SEATTLE - At age 76, George Griffin, a local jazz pioneer, knows drumming.
These days, Griffin lives in a housing complex for seniors of limited income. The slow movements there are a long way from the jazz clubs of his younger days.
But he's finding a different kind of reward with his fellow oldsters. He's become the music teacher to people who, in some cases, had never before touched a musical instrument.
"I can't hang out in the clubs like I used to," says Griffin. "My reward now is in seeing people play the rhythm."
Griffin was 5 when he first started banging away at cardboard boxes.
He was 16, still a junior at Garfield High School, when he was playing professionally with the Dave Lewis Combo, a legendary Northwest group.
John Coltrane. Charles Lloyd. Miles Davis.
Griffin remembers them.
In the 1960s, he was in the house band at the celebrated Penthouse club in downtown Seattle and opened for those greats.
At this particular complex, there are no assisted-living services. It is part of the Senior Housing Assistance Group for "independent seniors."
Still, Griffin says, being independent doesn't necessarily mean being active.
He says he noticed many of the residents, "sitting around doing nothing. I decided drumming might be a good thing."
Back in April, Griffin put up notices on the elevators stating that he was forming a drum line, no experience needed. They'd bang away on, mostly, miniature conga drums provided by the 208-unit complex.
Now, twice a week, about eight seniors show up in a meeting room on the second floor, and for an hour-and-a-half, the beat goes on.
It was rough going, at first.
"The neighbors said they wanted to close their doors," says Theresa Trammell, 67, retired from her various human-services jobs. "Now we're getting better, and they're opening their doors."
The way Griffin teaches them is simple: "If you can say it, you can play it."
He says, "Say, 'Mamma.' Say, 'Daddy.' Now take your hands and play it by saying it. 'Mammy' is two notes, and 'Daddy' is two notes."
The rewards for the seniors isn't just in learning a beat, whether helping them physically or just feeling a bit more cheerful after practices.
"It's helped my balance," says Eleni Vainas, 69. Making her way down stairs, says Vainas, who still does graphic design, sometimes she felt she'd topple. "Now I don't feel that anymore. I move with much more ease."
Before joining the drum line, her only music-making experience had been picking up a tambourine.
William "Speedy" Bryant, 74, who used to work heavy construction, is the only man in the drum line.
Because of arthritis in Bryant's hands, Griffin loans him the tom-tom from a drum set he owns, which is much easier to play than pounding a conga.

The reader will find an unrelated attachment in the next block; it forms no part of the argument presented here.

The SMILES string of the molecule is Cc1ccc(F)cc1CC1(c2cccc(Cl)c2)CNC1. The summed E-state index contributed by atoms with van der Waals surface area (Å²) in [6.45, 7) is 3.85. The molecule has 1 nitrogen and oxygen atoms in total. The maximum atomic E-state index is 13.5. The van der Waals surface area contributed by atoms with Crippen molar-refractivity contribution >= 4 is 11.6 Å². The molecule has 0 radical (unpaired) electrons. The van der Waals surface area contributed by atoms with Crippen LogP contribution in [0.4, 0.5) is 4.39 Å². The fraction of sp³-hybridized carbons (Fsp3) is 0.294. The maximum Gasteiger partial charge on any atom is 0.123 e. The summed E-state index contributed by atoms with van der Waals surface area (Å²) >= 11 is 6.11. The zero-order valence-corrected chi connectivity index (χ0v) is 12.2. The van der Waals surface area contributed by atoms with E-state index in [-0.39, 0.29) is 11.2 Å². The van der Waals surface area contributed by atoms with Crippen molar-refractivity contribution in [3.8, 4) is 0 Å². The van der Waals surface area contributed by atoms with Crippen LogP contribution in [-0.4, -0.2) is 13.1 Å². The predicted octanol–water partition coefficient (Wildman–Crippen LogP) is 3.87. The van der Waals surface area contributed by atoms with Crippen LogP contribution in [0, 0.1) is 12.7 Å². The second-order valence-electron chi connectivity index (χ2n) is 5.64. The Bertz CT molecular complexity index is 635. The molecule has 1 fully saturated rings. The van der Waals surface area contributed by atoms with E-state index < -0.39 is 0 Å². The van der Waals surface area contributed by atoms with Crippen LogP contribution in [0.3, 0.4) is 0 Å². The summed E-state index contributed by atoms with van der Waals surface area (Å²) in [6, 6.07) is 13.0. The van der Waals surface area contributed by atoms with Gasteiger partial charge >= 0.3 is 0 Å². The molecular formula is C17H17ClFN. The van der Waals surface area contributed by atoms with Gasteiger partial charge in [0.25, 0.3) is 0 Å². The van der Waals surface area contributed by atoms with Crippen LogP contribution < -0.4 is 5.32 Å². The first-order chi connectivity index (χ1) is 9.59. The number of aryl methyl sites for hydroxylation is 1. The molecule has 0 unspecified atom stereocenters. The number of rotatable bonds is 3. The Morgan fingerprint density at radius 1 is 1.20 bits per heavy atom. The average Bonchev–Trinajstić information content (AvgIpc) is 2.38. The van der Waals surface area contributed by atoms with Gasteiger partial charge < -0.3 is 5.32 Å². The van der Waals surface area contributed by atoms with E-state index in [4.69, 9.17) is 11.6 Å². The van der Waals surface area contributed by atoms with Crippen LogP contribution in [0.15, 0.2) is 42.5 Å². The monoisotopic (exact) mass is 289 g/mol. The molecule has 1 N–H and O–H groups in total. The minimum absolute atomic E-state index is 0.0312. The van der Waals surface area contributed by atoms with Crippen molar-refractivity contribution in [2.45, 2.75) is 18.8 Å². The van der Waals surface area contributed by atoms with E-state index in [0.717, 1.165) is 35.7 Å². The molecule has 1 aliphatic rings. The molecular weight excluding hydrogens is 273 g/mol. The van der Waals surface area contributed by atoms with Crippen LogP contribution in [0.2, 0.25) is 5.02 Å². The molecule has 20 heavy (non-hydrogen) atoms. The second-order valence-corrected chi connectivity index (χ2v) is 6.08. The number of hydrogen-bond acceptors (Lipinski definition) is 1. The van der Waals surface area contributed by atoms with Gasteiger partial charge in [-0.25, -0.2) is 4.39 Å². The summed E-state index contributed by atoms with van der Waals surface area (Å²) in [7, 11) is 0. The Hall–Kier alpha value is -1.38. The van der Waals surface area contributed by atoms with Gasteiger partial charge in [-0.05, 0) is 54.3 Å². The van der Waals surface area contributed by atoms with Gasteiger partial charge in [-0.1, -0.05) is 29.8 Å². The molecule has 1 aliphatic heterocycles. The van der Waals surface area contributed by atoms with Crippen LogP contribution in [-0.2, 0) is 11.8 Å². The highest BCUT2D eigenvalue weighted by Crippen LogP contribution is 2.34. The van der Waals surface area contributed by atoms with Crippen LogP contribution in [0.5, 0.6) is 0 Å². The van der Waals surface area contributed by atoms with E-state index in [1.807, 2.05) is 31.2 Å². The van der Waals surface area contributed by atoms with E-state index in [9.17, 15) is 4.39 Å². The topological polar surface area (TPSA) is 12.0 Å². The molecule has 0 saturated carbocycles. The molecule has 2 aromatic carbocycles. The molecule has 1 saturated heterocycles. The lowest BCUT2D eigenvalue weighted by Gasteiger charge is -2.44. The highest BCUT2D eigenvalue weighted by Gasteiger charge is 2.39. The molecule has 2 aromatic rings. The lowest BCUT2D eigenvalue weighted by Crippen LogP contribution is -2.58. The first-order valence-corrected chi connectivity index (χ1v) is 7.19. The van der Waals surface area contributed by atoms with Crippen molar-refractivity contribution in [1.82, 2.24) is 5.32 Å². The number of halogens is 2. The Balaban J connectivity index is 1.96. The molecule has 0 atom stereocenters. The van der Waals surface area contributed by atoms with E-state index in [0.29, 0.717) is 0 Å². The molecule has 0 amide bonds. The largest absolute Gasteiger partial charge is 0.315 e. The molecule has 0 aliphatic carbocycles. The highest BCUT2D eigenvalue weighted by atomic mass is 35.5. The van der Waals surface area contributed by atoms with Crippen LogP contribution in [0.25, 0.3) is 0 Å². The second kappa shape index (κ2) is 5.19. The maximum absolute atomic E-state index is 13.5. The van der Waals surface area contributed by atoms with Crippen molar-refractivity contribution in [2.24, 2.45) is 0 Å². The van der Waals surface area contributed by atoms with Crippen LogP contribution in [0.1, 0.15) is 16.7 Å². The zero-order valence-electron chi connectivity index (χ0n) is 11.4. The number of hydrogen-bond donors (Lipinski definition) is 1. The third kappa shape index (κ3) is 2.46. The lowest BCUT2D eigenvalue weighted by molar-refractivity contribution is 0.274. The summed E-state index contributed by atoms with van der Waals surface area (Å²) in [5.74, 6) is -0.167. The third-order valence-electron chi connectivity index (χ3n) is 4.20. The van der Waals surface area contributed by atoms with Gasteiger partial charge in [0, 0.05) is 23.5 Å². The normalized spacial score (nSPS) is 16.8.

As to why no other men volunteered for the lessons, Bryant says, "They don't want to spend the time to learn, I guess. I thought it'd be fun. I like the satisfaction of playing and having fun."
He adds about the drum line, "And there are so many personalities."
It is certainly that_a group with personality plus.
At a recent practice, Griffin has an animated discussion with Vainas.
Griffin says about her adding an extra beat to what everyone else was playing, "You played the first one right; the rest of them are not right."
Vainas replies, "But I was hearing it correctly!" For good measure, she says, referring to how Griffin apparently mimicked her talking, "And you're making fun of my voice!"
He says he's been trying hard not to come across so hard-nosed about proper drumming.
It is just that for him, drumming has always been so natural.
Sure, it started with cardboard boxes, and an instinct to pound away. By his teen years, he was listening to the rain hitting the garbage-can lids and finding peace in the rhythms.
Over the years, over two marriages and two daughters and a son, he always was in one group or another.
After the 1960s in Seattle, he ended up in Southern California, with his own trio, playing clubs, and working for a time in crisis intervention in a Los Angeles program for youth gangs. He was also a coordinator for the Sugar Ray Leonard Foundation.
Five years ago, Griffin returned to Seattle, where his son lives.
He didn't have much in savings but says he has no regrets.
"I made a comfortable living. I spent it on wives and homes," Griffin says. "But I'm very happy with my life. I'm very close to my family, my kids. They respect what I have done."
And he still plays professionally, with his George Griffin Trio, with gigs at various events hosted by the Senior Housing Assistance Group, and appearances at the Green Dolphin Street Lounge, which is put together on the third Friday of every month by the Central Area Senior Center. It recreates a jazz house.
"I don't do things like I used to," Griffin says about his current playing skills. "But I keep time and play fills."
Cynthia Andrews, executive director of the senior center, says of the trio, "They're great, entertaining, and George is funny. He's an old-school gentleman."
The seniors who are members of the 3G Senior Hand Drum Line_the "3G" standing for George Gentre Griffin_say they don't mind at all if their leader sometimes appears a tough mentor.
Says Trammell, "As tough as he might seem, George is very, very patient with us. When he has his moments with us, we just say, 'Take a deep breath. We're a group now.' "
School days were a long time ago for these students, but they know that there is one teacher they don't want to let down.
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